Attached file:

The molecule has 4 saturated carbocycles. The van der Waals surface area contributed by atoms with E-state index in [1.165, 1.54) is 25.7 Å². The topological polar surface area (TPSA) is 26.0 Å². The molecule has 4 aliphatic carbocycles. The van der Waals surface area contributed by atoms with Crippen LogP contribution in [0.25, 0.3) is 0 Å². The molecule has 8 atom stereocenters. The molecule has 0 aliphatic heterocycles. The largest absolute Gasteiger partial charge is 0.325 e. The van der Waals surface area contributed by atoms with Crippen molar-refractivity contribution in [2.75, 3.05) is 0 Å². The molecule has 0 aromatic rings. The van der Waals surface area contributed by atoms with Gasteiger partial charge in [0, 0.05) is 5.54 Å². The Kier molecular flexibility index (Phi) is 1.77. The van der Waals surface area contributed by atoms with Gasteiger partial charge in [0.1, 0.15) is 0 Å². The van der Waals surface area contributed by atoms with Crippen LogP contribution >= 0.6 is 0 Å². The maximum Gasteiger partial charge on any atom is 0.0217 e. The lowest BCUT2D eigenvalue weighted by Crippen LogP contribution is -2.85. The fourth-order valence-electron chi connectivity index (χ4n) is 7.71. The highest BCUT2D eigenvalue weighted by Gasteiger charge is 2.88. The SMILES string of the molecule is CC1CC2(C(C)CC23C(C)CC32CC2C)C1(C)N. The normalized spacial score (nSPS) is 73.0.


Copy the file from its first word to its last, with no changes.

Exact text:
The molecule has 4 saturated carbocycles. The van der Waals surface area contributed by atoms with E-state index in [1.165, 1.54) is 25.7 Å². The topological polar surface area (TPSA) is 26.0 Å². The molecule has 4 aliphatic carbocycles. The van der Waals surface area contributed by atoms with Crippen LogP contribution in [0.25, 0.3) is 0 Å². The molecule has 8 atom stereocenters. The molecule has 0 aliphatic heterocycles. The largest absolute Gasteiger partial charge is 0.325 e. The van der Waals surface area contributed by atoms with Crippen molar-refractivity contribution in [2.75, 3.05) is 0 Å². The molecule has 0 aromatic rings. The van der Waals surface area contributed by atoms with Gasteiger partial charge in [0, 0.05) is 5.54 Å². The Kier molecular flexibility index (Phi) is 1.77. The van der Waals surface area contributed by atoms with Gasteiger partial charge in [0.1, 0.15) is 0 Å². The van der Waals surface area contributed by atoms with Crippen LogP contribution >= 0.6 is 0 Å². The maximum Gasteiger partial charge on any atom is 0.0217 e. The lowest BCUT2D eigenvalue weighted by Crippen LogP contribution is -2.85. The fourth-order valence-electron chi connectivity index (χ4n) is 7.71. The highest BCUT2D eigenvalue weighted by Gasteiger charge is 2.88. The SMILES string of the molecule is CC1CC2(C(C)CC23C(C)CC32CC2C)C1(C)N. The normalized spacial score (nSPS) is 73.0.